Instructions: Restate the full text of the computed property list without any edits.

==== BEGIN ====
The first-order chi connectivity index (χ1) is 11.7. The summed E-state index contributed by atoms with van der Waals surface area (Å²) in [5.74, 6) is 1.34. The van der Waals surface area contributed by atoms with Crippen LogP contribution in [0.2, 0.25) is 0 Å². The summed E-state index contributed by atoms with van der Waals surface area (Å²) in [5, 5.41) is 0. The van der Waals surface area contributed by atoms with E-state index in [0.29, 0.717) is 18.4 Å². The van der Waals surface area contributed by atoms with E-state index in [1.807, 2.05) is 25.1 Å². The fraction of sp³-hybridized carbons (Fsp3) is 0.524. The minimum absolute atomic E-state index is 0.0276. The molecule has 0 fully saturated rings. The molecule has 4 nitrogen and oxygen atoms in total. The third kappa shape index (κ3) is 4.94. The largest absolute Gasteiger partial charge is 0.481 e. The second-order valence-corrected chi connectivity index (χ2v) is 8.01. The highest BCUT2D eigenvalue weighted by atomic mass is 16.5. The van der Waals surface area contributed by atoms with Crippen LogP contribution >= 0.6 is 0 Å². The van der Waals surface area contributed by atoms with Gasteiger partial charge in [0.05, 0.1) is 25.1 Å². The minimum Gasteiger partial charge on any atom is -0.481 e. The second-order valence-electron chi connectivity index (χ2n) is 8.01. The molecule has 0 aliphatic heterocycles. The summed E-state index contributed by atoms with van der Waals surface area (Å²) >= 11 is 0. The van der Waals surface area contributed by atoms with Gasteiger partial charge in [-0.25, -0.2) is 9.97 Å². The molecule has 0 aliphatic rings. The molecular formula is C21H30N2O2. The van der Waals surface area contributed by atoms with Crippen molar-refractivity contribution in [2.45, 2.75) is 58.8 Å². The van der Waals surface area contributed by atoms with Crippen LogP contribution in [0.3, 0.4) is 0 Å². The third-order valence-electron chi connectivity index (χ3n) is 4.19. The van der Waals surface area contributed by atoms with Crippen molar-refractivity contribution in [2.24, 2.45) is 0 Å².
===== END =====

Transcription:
The first-order chi connectivity index (χ1) is 11.7. The summed E-state index contributed by atoms with van der Waals surface area (Å²) in [5.74, 6) is 1.34. The van der Waals surface area contributed by atoms with Crippen LogP contribution in [0.2, 0.25) is 0 Å². The summed E-state index contributed by atoms with van der Waals surface area (Å²) in [5, 5.41) is 0. The van der Waals surface area contributed by atoms with E-state index in [0.29, 0.717) is 18.4 Å². The van der Waals surface area contributed by atoms with E-state index in [1.807, 2.05) is 25.1 Å². The fraction of sp³-hybridized carbons (Fsp3) is 0.524. The minimum absolute atomic E-state index is 0.0276. The molecule has 0 fully saturated rings. The molecule has 4 nitrogen and oxygen atoms in total. The third kappa shape index (κ3) is 4.94. The largest absolute Gasteiger partial charge is 0.481 e. The second-order valence-corrected chi connectivity index (χ2v) is 8.01. The highest BCUT2D eigenvalue weighted by atomic mass is 16.5. The van der Waals surface area contributed by atoms with Crippen LogP contribution >= 0.6 is 0 Å². The van der Waals surface area contributed by atoms with Gasteiger partial charge in [0.05, 0.1) is 25.1 Å². The minimum Gasteiger partial charge on any atom is -0.481 e. The second-order valence-electron chi connectivity index (χ2n) is 8.01. The molecule has 0 aliphatic heterocycles. The summed E-state index contributed by atoms with van der Waals surface area (Å²) >= 11 is 0. The van der Waals surface area contributed by atoms with Gasteiger partial charge in [-0.25, -0.2) is 9.97 Å². The molecule has 0 aliphatic rings. The molecular formula is C21H30N2O2. The van der Waals surface area contributed by atoms with Crippen molar-refractivity contribution in [2.45, 2.75) is 58.8 Å². The van der Waals surface area contributed by atoms with Crippen LogP contribution in [0.3, 0.4) is 0 Å². The third-order valence-electron chi connectivity index (χ3n) is 4.19. The van der Waals surface area contributed by atoms with Crippen molar-refractivity contribution in [2.24, 2.45) is 0 Å².